How to use Ground Control Points (GCPs)

Improving data product accuracy using GCPs during the image capture process.

Accuracy of maps and other data products depends on the accuracy of the geotags on the images captured during a mapping flight and on the ability of the mapping engine to position the map accurately on the earth's surface. A common way to improve the accuracy of maps and other data products is to place ground control points (GCPs) around the area of interest, to be photographed during the image capture process. GCPs have known GPS positions, which provide a "hook" the processing engine can use to more accurately position the final data product.

Measure Ground Control (MGC) supports auto detection of GCPs via its mapping product workflow integration with Pix4D. The combination of machine learning and computer vision pinpoints the exact center of a GCP almost instantly with pixel-level accuracy. AutoGCPs work with three types of targets: square, diagonal, and Aeropoints. Points should have a clearly defined center, and be at least 2 ft x 2 ft 
(60 cm x 60 cm) in size.


Example Auto Detected Ground Control Point Patterns

For most accurate results, pilots should:

  1. Operate drones equipped with Real Time Kinematics (RTK) systems that connect to a base station and use a data corrections service (e.g. NTRIP/CORS). You can also correct data post flight with PPK (Post Processing Kinematics).
  2. When choosing GCPs be aware that some have built-in positioning systems and others require the use of additional survey equipment to accurately geolocate. A high accuracy GPS device should be used to capture coordinates and elevation for each GCP.
  3. If you don't have a separate GPS device you can use your drone to collect the GCP coordinates. Take a picture sitting on top of each GCP and later extract the coordinates and elevation from each GCP image's EXIF data. The backup method described, especially with elevation is much less precise, but has proven to improve model results when compared to not using GCPs. Be careful to avoid damage to your sensor when sitting atop a flexible GCP in uneven terrain.

To use GCPs in making new data products and maps:

  1. Note: GCPs are only available for Pro/Enterprise accounts. Please upgrade your individual account to Pro or contact if you are interested in an Enterprise trial in order to use GCPs.
  2. Ensure that the imagery captured is nadir (ground facing) imagery. Oblique imagery is not compatible with GCPs.
  3. Place GCPs and record their coordinates (decimal latitude/longitude) within the operational area prior to conducting a flight. Use 5-10 GCPs for each site.
    1. Be sure to evenly distribute the GCPs throughout the site (do not cluster them in one part). Do not place GCPs on the corners or edges of the mapping area as they will only be visible in a small selection of photos and will be difficult for Pix4D to use when processing.
    2. Avoid placing GCPs too close to trees/other overhanging objects to ensure they are not obstructed during image capture.
    3. GCPs must be placed at a distance of at least 10 m/33 ft from each other.
    1. Refer to the GCP manufacturer's instructions for additional info on recording the coordinates of the GCP. Some use cases, such as mapping an elongated corridor, would require a modified GCP placement.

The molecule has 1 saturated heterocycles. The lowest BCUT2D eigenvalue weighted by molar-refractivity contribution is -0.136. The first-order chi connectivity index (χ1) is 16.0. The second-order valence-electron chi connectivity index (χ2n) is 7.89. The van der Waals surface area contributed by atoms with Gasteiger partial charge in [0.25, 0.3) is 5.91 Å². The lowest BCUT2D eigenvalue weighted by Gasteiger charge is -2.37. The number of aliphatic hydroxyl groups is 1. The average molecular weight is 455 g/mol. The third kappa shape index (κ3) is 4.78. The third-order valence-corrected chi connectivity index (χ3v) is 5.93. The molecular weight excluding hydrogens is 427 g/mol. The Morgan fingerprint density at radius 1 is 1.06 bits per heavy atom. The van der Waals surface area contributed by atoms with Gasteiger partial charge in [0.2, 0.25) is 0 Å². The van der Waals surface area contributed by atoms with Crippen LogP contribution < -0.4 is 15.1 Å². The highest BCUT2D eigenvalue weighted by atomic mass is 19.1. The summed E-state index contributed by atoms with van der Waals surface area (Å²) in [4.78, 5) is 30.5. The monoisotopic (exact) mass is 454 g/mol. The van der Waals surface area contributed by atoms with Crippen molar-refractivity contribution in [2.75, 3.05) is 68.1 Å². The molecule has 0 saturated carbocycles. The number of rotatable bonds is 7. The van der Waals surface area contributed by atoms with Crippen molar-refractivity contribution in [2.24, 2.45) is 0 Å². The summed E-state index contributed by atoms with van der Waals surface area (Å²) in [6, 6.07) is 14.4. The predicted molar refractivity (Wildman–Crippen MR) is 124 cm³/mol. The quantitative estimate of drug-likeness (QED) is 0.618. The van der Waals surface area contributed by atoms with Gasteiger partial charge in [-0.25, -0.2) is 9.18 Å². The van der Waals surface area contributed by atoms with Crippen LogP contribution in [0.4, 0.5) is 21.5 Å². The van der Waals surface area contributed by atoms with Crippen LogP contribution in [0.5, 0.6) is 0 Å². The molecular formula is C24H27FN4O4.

GCP Placement Reference (
           Example GCP Placement (Source: Pix4D)
    2. Record the following information about each GCP:
      1. Latitude/longitude: Absolute horizontal coordinates (decimal degrees, WGS84) (EPSG: 4326)
      2. Elevation: Measured relative to MSL using EGM 96 Geoid (feet/meters).
      3. Horizontal and Vertical accuracy: Margin of error (± feet/meters) as reported by the positioning device. 
      If you need to convert your horizontal coordinates or  MSL/orthometric heights for inputting your GCPs/converting your outputted data, please click this support article.
  1. Flights must be flown in nadir, oblique imagery is not supported. Fly the site as normal, and upload the images to the MGC Web Portal.
  2. After uploading the site images and selecting a data product, the option to add GCPs will be available in the make a map preview step. Add each GCP by entering the relevant information captured by your GPS device. MGC supports up to 10 points per site; a minimum of 5 is recommended for good results.
    1. As each GCP is added, it will be displayed in the corresponding location on the map preview.
    2. Coordinate position values must be specified in decimal degrees of the World Geodetic System 1984 (WGS84) (EPSG: 4326). To properly capture elevation and accuracy parameters, please follow instructions and best practice supplied with the positioning device you’ve used to capture GCPs.


  3. Submit the processing request as normal.
  4. Note: Currently, MGC does not have the ability to process Checkpoints, only Ground Control Points. We can assist with processing Checkpoints for Pro and Enterprise Customers.
  5. Once data products are completed, you will receive a Quality Report via email. To verify that your GCPs have been detected and used, see the “Georeferencing” section of the report.
    1. If your GCPs were not properly incorporated check the following:
      1. Do the source images show the GCPs clearly visible in source imagery? Avoid high wind and flying too fast for your camera to function properly and save data between capture commands. 
      2. Are there are several images for each GCP?
      3. Does the drone or sensor need recalibrated? Does the drone have proper satellite coverage, over 7, while flying?
      4. Double check the GCP coordinates, elevation and accuracy entries provided from your GPS device.
If subsequent attempts to process maps with GCPs are unsuccessful or model results aren’t improved with GCPs, please contact for assistance.